Neighbors | Zack Shively.The Literacy Night at Market Street Elementary also included a place to sign up for a new library card and register to vote. They had the school's Sholastic Book Fair set up in the cafeteria for families to purchase books and reading materials.
Neighbors | Zack Shively.Market Street Elementary had a Literacy Night at the school on Feb. 8. The event allowed parents and children to come to the school so that the parents gain a better perspective of their children's everyday experiences in their language arts class. Pictured, guest reader Alex George read to young students and their families.
Neighbors | Zack Shively.Market Street Elementary had two groups of families go to different classrooms for different stations. The families of the higher grade students had test preparation, and the lower grade students had a story time. Both groups had technology, vocabulary, reading and writing stations. Pictured, kindergarten student Fiona Maloney showed Mary Gould her skills on the school's Chromebooks.
Neighbors | Zack Shively.The parents at Market Street Elementary's Literacy Night learned a number of new strategies for helping their children succeed. Pictured, teachers Tara Alberti and Kendra Baltes went over some guided reading techniques.
Neighbors | Zack Shively.Market Street Elementary sent the families into different stations throughout the night. They had a group of families in the kindergarten and first-grade stations and another in the second-, third- and fourth-grade. Pictured, students listened to teachers Lisa Ebie and Laurel Sanders talk about preparation for standardized testing.
By ZACK SHIVELY
Market Street Elementary School invited parents and students to the school on the night of Feb. 8 to show the parents what their children learn in their language arts classes.
The school began the event three years ago to help parents better understand what the students do during the school day and to learn how to help their children in language arts. Reading Center teacher Julie Kamenitsa led and organized the event.
They split the parents into two groups, one for parents of children in kindergarten and first grade and another for the parents of children in grades second, third and forth. They made this distinction because the higher grade levels work on concepts that the younger students would not understand as well. Both groups rotated between five stations.
Some of the stations were the same between the two groups. They both had a word work station that focused on vocabulary, a writer’s workshop to improve the students’ writing skills and a guided reading station designed to increase the students’ reading abilities.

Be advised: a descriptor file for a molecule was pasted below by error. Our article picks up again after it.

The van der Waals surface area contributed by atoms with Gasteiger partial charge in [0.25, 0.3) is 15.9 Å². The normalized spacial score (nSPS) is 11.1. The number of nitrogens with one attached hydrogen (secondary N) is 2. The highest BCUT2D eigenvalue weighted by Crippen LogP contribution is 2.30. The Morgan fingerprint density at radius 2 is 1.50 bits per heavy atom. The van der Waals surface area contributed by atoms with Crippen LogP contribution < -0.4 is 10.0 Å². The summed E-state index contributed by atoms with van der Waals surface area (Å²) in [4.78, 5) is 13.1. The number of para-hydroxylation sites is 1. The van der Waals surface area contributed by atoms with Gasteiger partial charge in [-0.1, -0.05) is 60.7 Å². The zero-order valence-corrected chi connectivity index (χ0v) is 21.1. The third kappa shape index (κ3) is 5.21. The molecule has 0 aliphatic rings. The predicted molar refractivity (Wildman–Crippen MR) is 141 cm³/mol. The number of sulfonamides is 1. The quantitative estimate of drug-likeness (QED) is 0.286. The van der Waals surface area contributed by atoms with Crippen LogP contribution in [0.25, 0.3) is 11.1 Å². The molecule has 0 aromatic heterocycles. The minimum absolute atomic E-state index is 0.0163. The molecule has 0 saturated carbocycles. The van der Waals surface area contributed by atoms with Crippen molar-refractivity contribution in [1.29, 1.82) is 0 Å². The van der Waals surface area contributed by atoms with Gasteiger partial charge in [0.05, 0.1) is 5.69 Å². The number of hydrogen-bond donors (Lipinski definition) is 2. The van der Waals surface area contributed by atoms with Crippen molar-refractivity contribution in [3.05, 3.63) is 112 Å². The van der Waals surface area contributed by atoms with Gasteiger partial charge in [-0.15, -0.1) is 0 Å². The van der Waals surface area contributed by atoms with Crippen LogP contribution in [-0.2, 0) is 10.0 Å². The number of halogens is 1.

Both groups also had a technology related station. The kindergarten and first-grade parents got to use the Chromebooks that students use throughout the school. The other group met in the school’s technology room, where they showed the parents some of the skills they have learned there.
The other station for the kindergarten and first-grade families was a story time featuring a guest speaker, Alex George of WKBN. The other families had a test preparation station that got families and students ready for the standardized testing that begins in third-grade.
The school had the school’s Scholastic Book Fair in the gym during the night. The book fair lasted all week, but the night provided students with a good opportunity to talk to their parents about the books they wanted. Jennifer Eynon, the chairperson for the book fair, set up two preview days and three days of purchase for the students.
The money raised during the book fair will be spent on books and materials for the school library and the teacher’s individual class libraries. They also plan to buy a book for each student at the end of the school year for them to read over summer.
The school also gave snacks and water to the attendees. The families could also register to vote in the school’s cafeteria. The Boardman library set up an area in the cafeteria to sign up for a library card. They had merchandise from YSU, which sponsored the event.
Market Street Elementary has had their Literacy Night for three years, but this year will be the first year that the other elementary schools will have their own Literacy Nights. In addition to the Literacy Night, Market Street Elementary plans to do a math night later in the school year.